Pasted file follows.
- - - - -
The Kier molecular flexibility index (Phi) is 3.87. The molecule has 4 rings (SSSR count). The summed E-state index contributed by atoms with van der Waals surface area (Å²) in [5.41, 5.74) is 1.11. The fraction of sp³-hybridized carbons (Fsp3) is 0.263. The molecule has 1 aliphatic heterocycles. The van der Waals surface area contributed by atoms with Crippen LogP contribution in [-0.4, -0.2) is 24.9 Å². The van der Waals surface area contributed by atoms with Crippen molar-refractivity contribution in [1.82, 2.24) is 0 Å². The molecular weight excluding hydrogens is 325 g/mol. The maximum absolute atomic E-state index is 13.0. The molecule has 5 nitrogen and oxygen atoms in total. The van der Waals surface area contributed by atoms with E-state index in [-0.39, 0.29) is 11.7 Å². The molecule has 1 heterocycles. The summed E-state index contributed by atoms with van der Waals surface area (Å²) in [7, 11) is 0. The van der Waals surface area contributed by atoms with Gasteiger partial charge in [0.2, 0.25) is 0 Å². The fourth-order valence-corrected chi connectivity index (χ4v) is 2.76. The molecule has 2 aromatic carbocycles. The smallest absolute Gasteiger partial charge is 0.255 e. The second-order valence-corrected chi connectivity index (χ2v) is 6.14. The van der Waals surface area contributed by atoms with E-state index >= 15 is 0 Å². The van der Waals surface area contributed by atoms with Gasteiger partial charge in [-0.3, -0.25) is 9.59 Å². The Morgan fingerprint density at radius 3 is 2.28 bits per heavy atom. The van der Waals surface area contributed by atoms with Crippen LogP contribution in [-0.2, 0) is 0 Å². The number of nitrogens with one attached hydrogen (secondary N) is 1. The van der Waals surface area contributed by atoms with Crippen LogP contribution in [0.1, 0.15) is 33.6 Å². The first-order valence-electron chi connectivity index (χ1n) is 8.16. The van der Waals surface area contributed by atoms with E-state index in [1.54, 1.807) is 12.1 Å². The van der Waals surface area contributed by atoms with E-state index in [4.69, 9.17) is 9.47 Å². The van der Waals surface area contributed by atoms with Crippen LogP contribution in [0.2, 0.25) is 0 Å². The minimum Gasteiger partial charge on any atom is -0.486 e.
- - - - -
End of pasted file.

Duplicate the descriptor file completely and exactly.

The Kier molecular flexibility index (Phi) is 3.87. The molecule has 4 rings (SSSR count). The summed E-state index contributed by atoms with van der Waals surface area (Å²) in [5.41, 5.74) is 1.11. The fraction of sp³-hybridized carbons (Fsp3) is 0.263. The molecule has 1 aliphatic heterocycles. The van der Waals surface area contributed by atoms with Crippen LogP contribution in [-0.4, -0.2) is 24.9 Å². The van der Waals surface area contributed by atoms with Crippen molar-refractivity contribution in [1.82, 2.24) is 0 Å². The molecular weight excluding hydrogens is 325 g/mol. The maximum absolute atomic E-state index is 13.0. The molecule has 5 nitrogen and oxygen atoms in total. The van der Waals surface area contributed by atoms with E-state index in [-0.39, 0.29) is 11.7 Å². The molecule has 1 heterocycles. The summed E-state index contributed by atoms with van der Waals surface area (Å²) in [7, 11) is 0. The van der Waals surface area contributed by atoms with Gasteiger partial charge in [0.2, 0.25) is 0 Å². The fourth-order valence-corrected chi connectivity index (χ4v) is 2.76. The molecule has 2 aromatic carbocycles. The smallest absolute Gasteiger partial charge is 0.255 e. The second-order valence-corrected chi connectivity index (χ2v) is 6.14. The van der Waals surface area contributed by atoms with E-state index >= 15 is 0 Å². The van der Waals surface area contributed by atoms with Gasteiger partial charge in [-0.3, -0.25) is 9.59 Å². The Morgan fingerprint density at radius 3 is 2.28 bits per heavy atom. The van der Waals surface area contributed by atoms with Crippen LogP contribution in [-0.2, 0) is 0 Å². The number of nitrogens with one attached hydrogen (secondary N) is 1. The van der Waals surface area contributed by atoms with Crippen LogP contribution in [0.1, 0.15) is 33.6 Å². The first-order valence-electron chi connectivity index (χ1n) is 8.16. The van der Waals surface area contributed by atoms with E-state index in [1.54, 1.807) is 12.1 Å². The van der Waals surface area contributed by atoms with E-state index in [4.69, 9.17) is 9.47 Å². The van der Waals surface area contributed by atoms with Crippen LogP contribution in [0.2, 0.25) is 0 Å². The minimum Gasteiger partial charge on any atom is -0.486 e.